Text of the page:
36 Simon Peter said to him, “Lord, where are you going?” Jesus answered, “Where I am going, you cannot follow me now; but you will follow afterward.” 37 Peter said to him, “Lord, why can I not follow you now? I will lay down my life for you.” 38 Jesus answered, “Will you lay down your life for me? Very truly, I tell you, before the cock crows, you will have denied me three times.
John 13: 36-38 (NRSV)
Here we are. It is Good Friday. The day we remember our LORD’s crucifixion and death. Isaac Watts said in his hymn “When I Survey the Wondrous Cross” for us to see the “sorrow and love flow mingled down” from Jesus’ head, hands, and feet. Elizabeth Clephane’s hymn, “Beneath the Cross of Jesus”, she also beckoned us to gaze upon the crucified Savior and confess the wonders of Christ’s “redeeming love and [our] unworthiness”. James Montgomery went a step further in his text “Go to Dark Gethsemane” where he wrote for us to hear Jesus’ final words on the cross: “‘It is finished!’ hear him cry”.
However, as Good Friday draws near each year, I think about the African American spiritual: “Calvary”. It is found in The Presbyterian Hymnal (1990) at number 96. I cannot tell you exactly when I was introduced to this spiritual, but I can tell you that I developed a deeper appreciation for it on Good Friday 2015, which was the last time I sang it.
I had the opportunity that year to sing with two friends of mine at an early morning Good Friday breakfast. The sun had not risen, yet, and I can distinctly remember going into the fellowship hall at another church in town where this event was taking place. There were several candles around the room to give just enough light for those praying and eating in silence while I sang many Passion hymns out of the hymnal with my friends.
Something else I failed to mention to you: I was depressed. 2015 was one of the lowest points in my life and certainly in my ministry as a church musician. I felt empty, abandoned, sad, angry, hurt, and scared. It took a lot of prayer from dear friends and family members, therapy, and a lot of singing to keep me going.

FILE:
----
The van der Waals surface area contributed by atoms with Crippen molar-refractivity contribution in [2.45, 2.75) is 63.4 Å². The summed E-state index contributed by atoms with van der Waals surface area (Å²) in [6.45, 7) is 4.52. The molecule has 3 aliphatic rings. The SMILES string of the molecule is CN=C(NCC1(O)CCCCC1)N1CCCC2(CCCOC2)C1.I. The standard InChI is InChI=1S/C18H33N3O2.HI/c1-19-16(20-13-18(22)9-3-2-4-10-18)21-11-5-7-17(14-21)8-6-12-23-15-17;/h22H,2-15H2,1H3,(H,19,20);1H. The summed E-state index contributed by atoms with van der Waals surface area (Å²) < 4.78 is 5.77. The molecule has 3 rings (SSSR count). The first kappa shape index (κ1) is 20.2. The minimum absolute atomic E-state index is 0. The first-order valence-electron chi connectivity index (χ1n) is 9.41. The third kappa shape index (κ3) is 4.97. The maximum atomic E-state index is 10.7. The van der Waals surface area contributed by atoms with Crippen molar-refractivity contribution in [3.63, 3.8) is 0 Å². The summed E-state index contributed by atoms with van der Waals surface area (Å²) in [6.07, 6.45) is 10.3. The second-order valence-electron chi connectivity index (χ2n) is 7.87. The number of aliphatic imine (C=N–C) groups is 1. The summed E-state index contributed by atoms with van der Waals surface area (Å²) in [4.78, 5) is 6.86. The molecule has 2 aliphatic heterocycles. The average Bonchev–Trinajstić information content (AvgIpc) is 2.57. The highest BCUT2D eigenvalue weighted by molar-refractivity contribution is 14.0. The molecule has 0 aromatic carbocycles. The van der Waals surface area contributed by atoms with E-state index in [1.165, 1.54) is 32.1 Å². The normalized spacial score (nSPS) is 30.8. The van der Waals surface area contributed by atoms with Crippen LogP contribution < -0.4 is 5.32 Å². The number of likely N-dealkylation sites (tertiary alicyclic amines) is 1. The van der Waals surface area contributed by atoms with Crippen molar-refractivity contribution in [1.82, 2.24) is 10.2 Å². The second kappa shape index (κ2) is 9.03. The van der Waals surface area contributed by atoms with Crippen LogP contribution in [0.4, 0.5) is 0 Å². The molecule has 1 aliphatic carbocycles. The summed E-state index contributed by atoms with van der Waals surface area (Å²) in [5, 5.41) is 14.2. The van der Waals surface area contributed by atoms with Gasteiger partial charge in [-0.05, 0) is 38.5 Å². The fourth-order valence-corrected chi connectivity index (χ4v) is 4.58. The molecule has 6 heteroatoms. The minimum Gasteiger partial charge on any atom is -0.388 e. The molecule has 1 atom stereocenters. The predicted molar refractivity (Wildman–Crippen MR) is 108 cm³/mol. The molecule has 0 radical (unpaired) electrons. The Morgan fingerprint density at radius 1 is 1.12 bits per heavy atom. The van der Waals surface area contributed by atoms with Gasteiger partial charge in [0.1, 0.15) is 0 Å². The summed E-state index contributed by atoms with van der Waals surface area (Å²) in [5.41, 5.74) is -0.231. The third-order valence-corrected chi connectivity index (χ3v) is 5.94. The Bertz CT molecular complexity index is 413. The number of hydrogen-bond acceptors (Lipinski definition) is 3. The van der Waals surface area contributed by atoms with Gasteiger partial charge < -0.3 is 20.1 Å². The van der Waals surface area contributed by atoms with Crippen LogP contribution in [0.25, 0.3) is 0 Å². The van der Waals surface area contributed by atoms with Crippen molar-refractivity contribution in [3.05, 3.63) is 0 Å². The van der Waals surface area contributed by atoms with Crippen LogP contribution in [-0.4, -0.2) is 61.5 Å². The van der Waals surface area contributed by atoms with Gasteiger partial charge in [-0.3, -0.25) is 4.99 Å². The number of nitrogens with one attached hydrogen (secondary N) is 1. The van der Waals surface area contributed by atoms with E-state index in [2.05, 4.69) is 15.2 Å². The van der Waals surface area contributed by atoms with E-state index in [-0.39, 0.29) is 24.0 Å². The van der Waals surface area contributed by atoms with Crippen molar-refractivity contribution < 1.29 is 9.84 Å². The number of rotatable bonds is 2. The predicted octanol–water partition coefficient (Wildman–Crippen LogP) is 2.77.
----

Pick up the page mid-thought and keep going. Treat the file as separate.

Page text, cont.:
Yes, you read that correctly: A lot of singing. I sang a lot in my grief that year. Particularly, I found solace in many of the African American spirituals, partly because they came out of a time of oppression. “Calvary” was one of several spirituals I latched on to that year.
“Calvary” comes from the aural tradition and is simple to learn. The congregation sings the refrain and the soloist sings the stanzas. The melody is repeated in both sections and since the congregation sings only five words, it can be memorized quickly. We are called by the soloist to think about Jesus. Then, the singer asks the first question: “Don’t you hear the hammer ringing?” Another question is then asked to the congregation: “Don’t you hear Him calling His Father?” Finally, we are asked the last question: “Don’t you hear Him say, ‘It is finished'”. At the end of every stanza, the soloist states “Surely He died on Calvary” and then the congregation responds “Calvary, Calvary, Calvary, Calvary, Calvary, Calvary, Surely He died on Calvary.”
The words are so simple, but not simplistic. They force us to remember not only our Savior’s suffering, but the suffering we inflict on each other. We confront the horrors of the hammer that not only rang that day, but of the hammer the rings today. We encounter the realization that not only Jesus cried out to His Father and said “It is finished”, but also of people whom we have neglected who are crying out for help.
Every time I think about Jesus, surely He died on Calvary.
Don’t you hear the hammer ringing? Surely He died on Calvary.
Don’t you hear Him calling His Father? Surely He died on Calvary.
Don’t you hear Him say, “It is finished?” Surely He died on Calvary.
Calvary, Calvary, Calvary, Calvary, Calvary, Calvary, Surely He died on Calvary. Amen.
T. Wes Moore
Middle Level, M. Div.
After school, T. Wes hopes to be an ordained Presbyterian minister and work in a local congregation.